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John Johns

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John Johns Obituary
John Edwin Johns, 85, of 7 Mallard Court, Greenville, president of Furman University from 1976 to 1994, died Thursday, September 27.

Born in Ozark, Ala., Dr. Johns grew up in Florida and was the son of the late Thomas Maxwell Johns, longtime director of the Florida Baptist Children's Home, and the late Susan Elizabeth Spires Johns. Dr. Johns served in the Army Air Corps during World War II and flew 35 combat missions in the European Theatre aboard B-17 aircraft. He received a number of military honors, including the Distinguished Flying Cross and the Air Medal with three oak leaf clusters.

Following military service, Dr. Johns returned to college at Furman and graduated cum laude in 1947 with a degree in history. He was named the outstanding male graduate. He went on to earn his master's and Ph.D. degrees in history from the University of North Carolina.

He began his academic career at Stetson University in DeLand, Fla., in 1948, and during almost 30 years at the school served as chair of the Department of History and Political Science, business manager, and vice president for finance before becoming president in 1970. He served as president of Stetson for six years before being named the ninth president of Furman in May 1976.

During his presidency Furman conducted two highly successful capital campaigns that combined to raise more than $115 million; the university's endowment grew tenfold; the campus made great strides in its use and acquisition of technology; the faculty and the student body grew stronger and more diverse; and the issue of the university's governance was settled. In 1986, a study sponsored by the Exxon Education Foundation named Dr. Johns one of the nation's 100 most effective college presidents.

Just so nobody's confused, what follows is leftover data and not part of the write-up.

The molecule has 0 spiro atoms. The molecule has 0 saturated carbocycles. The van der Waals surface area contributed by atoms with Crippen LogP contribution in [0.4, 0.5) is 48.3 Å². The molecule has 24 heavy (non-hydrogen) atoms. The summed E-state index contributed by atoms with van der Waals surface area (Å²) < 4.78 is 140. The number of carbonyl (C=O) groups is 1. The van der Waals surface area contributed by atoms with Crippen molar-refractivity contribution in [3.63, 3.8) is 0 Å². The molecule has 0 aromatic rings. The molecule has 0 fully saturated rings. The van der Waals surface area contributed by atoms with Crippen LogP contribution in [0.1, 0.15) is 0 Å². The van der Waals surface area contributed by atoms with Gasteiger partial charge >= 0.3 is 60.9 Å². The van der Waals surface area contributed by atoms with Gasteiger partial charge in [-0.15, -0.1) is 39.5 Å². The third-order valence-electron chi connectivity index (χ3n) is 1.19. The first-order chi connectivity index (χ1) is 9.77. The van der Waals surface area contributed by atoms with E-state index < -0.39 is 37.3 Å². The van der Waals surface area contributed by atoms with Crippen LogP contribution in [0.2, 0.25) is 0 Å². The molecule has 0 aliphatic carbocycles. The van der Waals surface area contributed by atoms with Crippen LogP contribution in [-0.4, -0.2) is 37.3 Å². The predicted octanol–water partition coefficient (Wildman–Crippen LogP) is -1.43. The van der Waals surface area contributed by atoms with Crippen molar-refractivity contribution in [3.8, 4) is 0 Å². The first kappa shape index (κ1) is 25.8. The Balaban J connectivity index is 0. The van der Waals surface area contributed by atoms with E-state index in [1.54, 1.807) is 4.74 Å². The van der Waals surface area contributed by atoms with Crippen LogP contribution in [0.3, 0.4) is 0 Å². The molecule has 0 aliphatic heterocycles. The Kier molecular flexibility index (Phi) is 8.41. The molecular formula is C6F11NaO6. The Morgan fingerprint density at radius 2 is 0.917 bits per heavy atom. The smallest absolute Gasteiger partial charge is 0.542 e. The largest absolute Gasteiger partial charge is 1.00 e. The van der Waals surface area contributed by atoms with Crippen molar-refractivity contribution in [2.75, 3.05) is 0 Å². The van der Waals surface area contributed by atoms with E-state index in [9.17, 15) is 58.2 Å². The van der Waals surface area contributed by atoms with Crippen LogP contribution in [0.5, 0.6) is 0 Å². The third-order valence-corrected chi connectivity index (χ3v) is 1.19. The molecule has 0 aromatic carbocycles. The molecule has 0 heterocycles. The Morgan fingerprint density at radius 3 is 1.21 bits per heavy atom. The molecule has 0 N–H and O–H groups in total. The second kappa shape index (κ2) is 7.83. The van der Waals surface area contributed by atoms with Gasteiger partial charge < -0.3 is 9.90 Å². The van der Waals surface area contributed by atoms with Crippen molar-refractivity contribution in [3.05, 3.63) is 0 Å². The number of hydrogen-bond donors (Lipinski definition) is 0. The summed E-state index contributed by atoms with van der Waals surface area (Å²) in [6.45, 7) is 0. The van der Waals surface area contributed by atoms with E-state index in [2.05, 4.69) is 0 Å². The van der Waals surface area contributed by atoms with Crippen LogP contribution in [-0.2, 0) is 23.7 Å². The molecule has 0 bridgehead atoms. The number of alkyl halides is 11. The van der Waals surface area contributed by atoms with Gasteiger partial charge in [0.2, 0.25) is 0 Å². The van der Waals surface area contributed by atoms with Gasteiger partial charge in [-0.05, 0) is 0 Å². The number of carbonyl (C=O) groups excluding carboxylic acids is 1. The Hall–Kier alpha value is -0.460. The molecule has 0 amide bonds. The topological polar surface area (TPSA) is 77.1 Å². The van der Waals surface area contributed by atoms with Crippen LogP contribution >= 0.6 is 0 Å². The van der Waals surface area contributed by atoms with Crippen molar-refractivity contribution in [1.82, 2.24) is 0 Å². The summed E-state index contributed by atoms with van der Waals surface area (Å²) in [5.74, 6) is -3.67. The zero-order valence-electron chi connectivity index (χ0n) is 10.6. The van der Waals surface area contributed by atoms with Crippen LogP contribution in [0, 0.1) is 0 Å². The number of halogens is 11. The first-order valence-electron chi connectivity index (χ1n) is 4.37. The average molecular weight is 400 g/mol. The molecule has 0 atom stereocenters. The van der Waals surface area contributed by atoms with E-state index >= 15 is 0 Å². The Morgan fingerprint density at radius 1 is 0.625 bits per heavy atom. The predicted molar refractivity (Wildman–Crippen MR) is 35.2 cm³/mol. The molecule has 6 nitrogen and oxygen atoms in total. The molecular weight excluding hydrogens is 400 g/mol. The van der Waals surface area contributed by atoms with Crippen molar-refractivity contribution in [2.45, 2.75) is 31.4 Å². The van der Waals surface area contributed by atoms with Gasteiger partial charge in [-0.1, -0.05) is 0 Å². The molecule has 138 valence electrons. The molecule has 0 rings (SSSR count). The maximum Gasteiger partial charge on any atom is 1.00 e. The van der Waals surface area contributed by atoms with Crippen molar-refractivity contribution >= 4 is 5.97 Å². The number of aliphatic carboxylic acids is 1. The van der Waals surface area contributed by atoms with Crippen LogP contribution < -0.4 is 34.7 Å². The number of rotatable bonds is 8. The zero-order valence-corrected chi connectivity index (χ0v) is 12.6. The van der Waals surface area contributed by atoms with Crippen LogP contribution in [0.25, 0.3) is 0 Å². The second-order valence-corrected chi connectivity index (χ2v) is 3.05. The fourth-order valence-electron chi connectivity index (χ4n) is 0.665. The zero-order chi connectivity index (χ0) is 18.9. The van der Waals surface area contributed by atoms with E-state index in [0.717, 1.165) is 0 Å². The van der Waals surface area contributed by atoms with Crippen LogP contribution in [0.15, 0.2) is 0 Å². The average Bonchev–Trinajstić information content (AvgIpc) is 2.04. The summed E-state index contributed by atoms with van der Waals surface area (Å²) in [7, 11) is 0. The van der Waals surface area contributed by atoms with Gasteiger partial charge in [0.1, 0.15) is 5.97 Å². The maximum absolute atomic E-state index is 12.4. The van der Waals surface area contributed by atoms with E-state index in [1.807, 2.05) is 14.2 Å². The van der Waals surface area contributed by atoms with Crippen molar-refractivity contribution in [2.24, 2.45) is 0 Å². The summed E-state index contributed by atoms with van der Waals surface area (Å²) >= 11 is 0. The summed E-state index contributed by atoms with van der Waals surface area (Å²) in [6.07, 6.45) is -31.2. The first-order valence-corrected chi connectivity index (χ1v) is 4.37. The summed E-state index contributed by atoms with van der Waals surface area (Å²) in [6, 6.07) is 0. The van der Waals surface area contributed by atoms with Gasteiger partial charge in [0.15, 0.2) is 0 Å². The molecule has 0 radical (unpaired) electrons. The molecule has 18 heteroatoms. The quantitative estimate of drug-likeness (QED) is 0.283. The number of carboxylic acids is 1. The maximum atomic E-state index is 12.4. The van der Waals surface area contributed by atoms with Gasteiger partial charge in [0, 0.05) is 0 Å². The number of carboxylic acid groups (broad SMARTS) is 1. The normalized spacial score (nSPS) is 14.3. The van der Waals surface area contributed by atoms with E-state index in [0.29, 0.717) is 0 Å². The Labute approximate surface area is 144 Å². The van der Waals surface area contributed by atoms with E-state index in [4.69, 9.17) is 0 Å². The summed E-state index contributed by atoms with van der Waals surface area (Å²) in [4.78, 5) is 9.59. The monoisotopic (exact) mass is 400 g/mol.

Among his professional activities, Dr. Johns served as president of the Southern University Conference, president of the Florida Historical Society, chair of the South Carolina Tuition Grants Commission, and chair of the Southern Baptist Education Commission. He served on many corporate and civic boards in Greenville, among them The First Savings Bank, Peace Center for the Performing Arts, Greenville County Museum of Art, Metropolitan Arts Council, Greater Greenville Chamber of Commerce and the South Carolina Governor's School for the Arts and Humanities.

An Eagle Scout and recipient of the Distinguished Eagle Scout Award, he was also presented the Good Shepherd Emblem Award by the Association of Baptists for Scouting. He was a 33rd Degree Scottish Rite Mason, a director of the Scottish Rite Foundation of South Carolina, Inc., and a member of the Royal Order of Scotland. He was a Rotarian and past district governor of Rotary International, District 699.

Dr. Johns was the author of a book, Florida During the Civil War, and a number of scholarly articles. He held honorary degrees from Rollins College, William Jewell College, Limestone, Stetson and Furman, and was a recipient of the Order of the Palmetto and the Order of the Silver Crescent from the state of South Carolina. In 2001 he received the Whitney M. Young, Jr., Award from the Urban League of Upstate South Carolina for his humanitarian efforts and contributions to the Greenville community.

He was a member of First Baptist Church of Greenville.

He is survived by his wife of 60 years, Martha Mauney Johns; three sons, John Edwin Johns, Jr., and wife Tracey, of Greer; Steven Maxwell Johns and wife Norine, of Simpsonville; and Marcus Mauney Johns of Lilburn, Ga.; and three grandchildren, Evan Thomas Johns, William Mauney Johns and Lauren Ashley Johns.

Funeral services will be at 2 p.m., Monday, October 1, at the Charles Ezra Daniel Memorial Chapel at Furman, with Drs. James M. Pitts and Jeffery S. Rogers presiding. Burial will follow in Springwood Cemetery with full military honors. The family will receive friends following the burial at White Oaks, 1209 Roe Ford Road, Greenville, SC.

In lieu of flowers, memorials may be made to Furman University, First Baptist Church of Greenville, or to the charity of one's choice.

The Mackey Mortuary, Century Drive.



Published in The Greenville News on Sept. 28, 2007
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